In my defence, the test to tell if jam has reached it’s setting point is very subjective.  Put a dollop of said jam on a cold saucer, poke your finger in and if the skin wrinkles it’s set, if it’s liquid you need to keep boiling.  Now, that all sounds very simple but with such treasured ingredients I really didn’t want to produce a runny jam.  I mean, I’d never live it down.  And so I kept boiling…and kept boiling…and then it started to turn a funny dark blood red colour and that lovely sweet smell was replaced by something else.  In short, as my father would say, I burnt the arse out of it.


Livy had to come and rescue me and it was all very, very embarrassing .  At one point there was a discussion as whether we should just boil it a bit more, pour it in a baking tray and slice it up to make strawberry toffee.  Runny jam would have been better however as it is, I have a “very concentrated” batch of jam.  Still edible although definitely not as my mother used to make, barely jam at all really.  Caustic soda and a lot of elbow grease was required to restore the pan and I was quite frankly, mortified.  2 days later though I was back on the horse, albeit under strict supervision.  Black currant this time, much easier.

Today, I will mostly be eating…strawberries

Aaaaannnnd now…it’s the moment you’ve all been waiting for…heeeeeerrreee’s “Strawberry Season”!

There have been rumours that it was coming, stories (oh the stories!) about the great strawberry years! Finally the season is upon us. To be honest I thought it was all part of a great rouse to lure me to mid-wales but I can confirm that the tales are true. There are bowls and bowls of strawberries and they just keep coming!

The summer strawberry mountain

The summer strawberry mountain

To avoid A) eating strawberries for breakfast lunch and dinner and B) freezing them for later, which just makes them lose their delicious flavour; we have embarked on a “how many cool things can you do with strawberries?” mission.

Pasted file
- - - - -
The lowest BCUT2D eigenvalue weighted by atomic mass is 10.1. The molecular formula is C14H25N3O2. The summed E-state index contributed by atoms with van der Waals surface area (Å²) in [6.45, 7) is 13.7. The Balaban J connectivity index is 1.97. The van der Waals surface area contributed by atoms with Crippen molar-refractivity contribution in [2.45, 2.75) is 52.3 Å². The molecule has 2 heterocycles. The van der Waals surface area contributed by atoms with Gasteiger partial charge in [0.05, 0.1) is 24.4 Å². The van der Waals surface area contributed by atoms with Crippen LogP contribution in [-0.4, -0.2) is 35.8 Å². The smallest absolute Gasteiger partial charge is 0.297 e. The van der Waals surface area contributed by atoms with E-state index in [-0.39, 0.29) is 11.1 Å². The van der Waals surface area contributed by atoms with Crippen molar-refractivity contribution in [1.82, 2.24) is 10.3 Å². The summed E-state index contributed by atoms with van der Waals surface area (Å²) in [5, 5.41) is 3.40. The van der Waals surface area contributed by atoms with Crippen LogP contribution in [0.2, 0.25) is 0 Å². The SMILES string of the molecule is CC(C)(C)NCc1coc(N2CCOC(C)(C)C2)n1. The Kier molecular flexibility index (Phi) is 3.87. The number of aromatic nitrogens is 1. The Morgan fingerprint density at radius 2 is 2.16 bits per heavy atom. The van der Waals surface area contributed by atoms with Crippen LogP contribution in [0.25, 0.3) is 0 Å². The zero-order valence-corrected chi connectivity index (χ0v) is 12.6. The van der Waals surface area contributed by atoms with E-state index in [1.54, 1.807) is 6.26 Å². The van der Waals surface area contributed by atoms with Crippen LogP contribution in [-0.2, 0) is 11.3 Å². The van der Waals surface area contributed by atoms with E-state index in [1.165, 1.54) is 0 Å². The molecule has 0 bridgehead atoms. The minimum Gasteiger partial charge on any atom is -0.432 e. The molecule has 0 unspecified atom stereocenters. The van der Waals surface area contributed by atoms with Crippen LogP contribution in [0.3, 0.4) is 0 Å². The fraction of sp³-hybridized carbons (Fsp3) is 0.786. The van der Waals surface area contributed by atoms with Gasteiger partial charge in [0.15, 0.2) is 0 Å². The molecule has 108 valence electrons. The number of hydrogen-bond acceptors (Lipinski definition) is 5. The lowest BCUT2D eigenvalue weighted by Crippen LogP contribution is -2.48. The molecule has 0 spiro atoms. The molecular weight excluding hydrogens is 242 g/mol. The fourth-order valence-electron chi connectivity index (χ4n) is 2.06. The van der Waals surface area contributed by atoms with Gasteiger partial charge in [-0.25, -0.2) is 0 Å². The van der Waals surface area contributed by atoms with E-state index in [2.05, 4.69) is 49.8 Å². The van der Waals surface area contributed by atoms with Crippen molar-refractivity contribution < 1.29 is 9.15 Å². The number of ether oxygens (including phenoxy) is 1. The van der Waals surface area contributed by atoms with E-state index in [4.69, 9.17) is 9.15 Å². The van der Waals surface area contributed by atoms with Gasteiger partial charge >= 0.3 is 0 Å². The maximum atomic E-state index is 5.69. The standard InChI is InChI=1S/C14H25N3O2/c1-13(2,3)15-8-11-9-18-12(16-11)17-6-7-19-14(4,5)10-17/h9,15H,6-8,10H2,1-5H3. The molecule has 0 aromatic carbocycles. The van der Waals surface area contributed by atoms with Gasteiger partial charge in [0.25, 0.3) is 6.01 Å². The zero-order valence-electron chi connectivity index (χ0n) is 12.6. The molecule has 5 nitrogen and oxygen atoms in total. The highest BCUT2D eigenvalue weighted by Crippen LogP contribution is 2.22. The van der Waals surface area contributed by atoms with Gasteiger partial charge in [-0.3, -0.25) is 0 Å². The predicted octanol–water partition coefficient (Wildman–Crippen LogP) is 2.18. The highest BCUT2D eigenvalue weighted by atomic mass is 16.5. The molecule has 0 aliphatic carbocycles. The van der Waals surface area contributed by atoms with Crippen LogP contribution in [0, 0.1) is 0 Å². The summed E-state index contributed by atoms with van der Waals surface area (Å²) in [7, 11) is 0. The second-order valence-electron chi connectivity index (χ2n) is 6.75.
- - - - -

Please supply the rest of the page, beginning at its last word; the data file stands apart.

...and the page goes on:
• Cool thing #1 – Just add cream , obviously
• Cool thing #2 – Strawberry Liqueur – vodka, sugar, water and a shed-load of strawberries – leave for 6 weeks and enjoy in a cocktail of your choice
• Cool thing #3 – Strawberry Jam – savour the taste of summer even in deepest darkest winter
• Cool thing #4 – Strawberry Coulis – posh sauce – stores well, tastes awesome, especially when drizzled over other lovely stuff
• Cool thing #5 – Strawberry Compote – posh desert

We’re still waiting to indulge in the delights of the Strawberry liqueur but early indications are very promising, so in the meantime we’ve been indulging in all other forms of delicious strawberries. Most of these involve some sort of cream accompaniment which, whilst truly yumtastic, has been the cause of a few missed dinners this month due to mid afternoon over-indulgence .

The Gwalia Wine Vaults

[singlepic id=58 w=220 float=left] Since arriving at Gwalia we have started to get keen on the ‘good life’ of making stuff, some such stuff is wine. This isn’t really a new idea. Harry and Livy used to make wine when I was little so there’s a fair amount of bottles and equipment tucked away at the back of one of the barns. I went exploring!

[singlepic id=55 w=220 float=right] We were surprised to discover a very, very old looking bottle of wine. “Let’s try it!” I said. Thinking about it, we have calculated that the wine is probably 25 years old (at least), Harry and Livy stopped making wine c.1988 so let’s discover if this was a vintage year…

I had some difficulty persuading the others to try. We identified it as crab-apple wine, it had a very dry, sherry-like smell – not too bad. It looks great, clear and colourful a deep amber it reminds me of a yummy dessert wine.  However “dessert wine” was not a good thing to be thinking when tasting this one, it was really, very dry and had a slightly pungent flavour. Here’s Dee after I persuaded her to try –


We tried adding lemonade to sweeten it up a bit. This made it clear that it was crab apple wine, it tasted and smelled like cider. Much more palatable as it lost the dryness but unfortunately maintained the pungent slightly off flavour. Here’s Dee with the lemonade added –


We threw it away and endeavoured to make our own.  Probably not worth ageing this stuff for 25 years though.

Have a look at the wine-making gallery here

I’m a Lumberjack and I’m OK…

[singlepic id=52 w=320 h=240 float=left] This is the song I’ve had stuck in my head for hours at a time and yes, it is indeed annoying!  It’s there because wood is a bit of a focus of life here.  If we’re not chopping it down and clearing from the land then it’s being slowly processed for firewood and kindling.  There’s a massive annual delivery of unprocessed logs which sits in yard and is gradually chain-sawed up into smaller chunks and then each one chopped. Continue reading